Up the road from just past the Frijolera County line lurked the Checkpoint. At one time it was open only part time, although that was most of the time. Back in the Sixties, I think, they had two regular eight hour shifts and everyone went home at 11:00 pm. I take it the contrabandidos were too unsophisticated to notice. Things were much more laissez-faire, more like “You get some, and you don’t get some. We get paid the same.”
Failure is integral to the system function, after all. If there was no crime, who would need police? No war and for what purpose a huge military industrial complex? No killer disease or chronic conditions whither goeth the medical bonanza for conditions that are never cured?
You educate strong, self reliant people who can think for themselves, they become hard to fool and eventually impossible to control. The answer is never to get even close to an answer. Fog, smoke and misdirection-that’s the ticket. The great secret is to nip the secret in the bud. You’re guaranteed no solution to the problem when you never allow the problem to even be defined or stated in any kind of coherency! Your little agency gets fatter BONANZAJP and sassier. Things change for you too, the enforcers and authorities and security types. Not for the better, of course, for the rest of us. Collective insanity, just as much as individual, cycles in predictable and supra-predictable wild card fashion. The laid back ambiance of border commerce changes over the decades. Now the checkpoint is manned 24 hours a day. Qué será, será.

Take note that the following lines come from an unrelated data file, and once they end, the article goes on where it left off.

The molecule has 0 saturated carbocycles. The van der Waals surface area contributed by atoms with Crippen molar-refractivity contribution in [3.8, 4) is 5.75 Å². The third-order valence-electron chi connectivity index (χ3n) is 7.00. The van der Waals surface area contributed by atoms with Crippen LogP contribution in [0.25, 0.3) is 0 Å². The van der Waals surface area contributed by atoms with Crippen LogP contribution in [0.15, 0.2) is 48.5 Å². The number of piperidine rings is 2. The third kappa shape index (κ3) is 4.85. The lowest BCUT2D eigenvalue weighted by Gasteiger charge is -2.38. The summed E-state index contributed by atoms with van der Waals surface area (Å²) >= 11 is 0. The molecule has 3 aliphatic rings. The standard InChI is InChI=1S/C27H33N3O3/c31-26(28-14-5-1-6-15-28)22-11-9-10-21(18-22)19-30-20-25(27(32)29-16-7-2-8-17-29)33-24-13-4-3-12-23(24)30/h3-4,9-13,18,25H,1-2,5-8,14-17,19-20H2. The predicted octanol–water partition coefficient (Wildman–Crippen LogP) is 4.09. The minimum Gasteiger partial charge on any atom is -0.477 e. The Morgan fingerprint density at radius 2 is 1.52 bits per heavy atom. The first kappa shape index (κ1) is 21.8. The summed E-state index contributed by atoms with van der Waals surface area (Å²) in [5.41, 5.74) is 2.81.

Blonde Indias, Mexicana, Asianas and Africanas can look kind of fake with cornsilk colored hair. Horlinda pulled it off. She looked quite decent, I must say, but still kind of cheap. That can be good; there’s a certain available quality that’s integral to that level of sex appeal. And, when you’re divorced at thirty-five with a couple of kids and no marketable skills other than a big bust and a bubbly manner and peroxide hair, what can a girl do? Well, maybe enlist in the Mex Express. The delivery service. Come as you are. All you need is a car.
Anyway, Horlinda was prima to almost all the Nopaleros, and por cierto was prima to all the vatos locos and supposed badasses. She would look after her tribe as best she could, try to make peace, keep the onda cool and so on, except when she copped an attitude herself. Then it was best just to get out of her way.
So one afternoon she cruised out to the west side of town and pulled into the biggest house in the barrio. It was the usual one-hundred-eighty degree rotation shotgun frame like the rest of the block, but with customizing. It looked like a really sharp chort on cement blocks. It had three stories; the last two looked like they were just piled on top of the first one. There were no carpenters in Nopales that had ever built two stories before so maybe it was okay for a first time effort.
There were quite a few statues out front, mostly religious. They share the yard with a really tricked out ’57 Chevy, a ’66 Corvette and a ’59 Cadillac. Replica spare parts cars were up on blocks in the back. Off to the side opening to the front was the obligatory party room. Posters, black lights, plastic boobs, Beatles and Little Joe album covers and, of course, the cookout pit. The roosters weren’t around anymore. Some of the neighbors had complained. Some of the neighbors weren’t around either.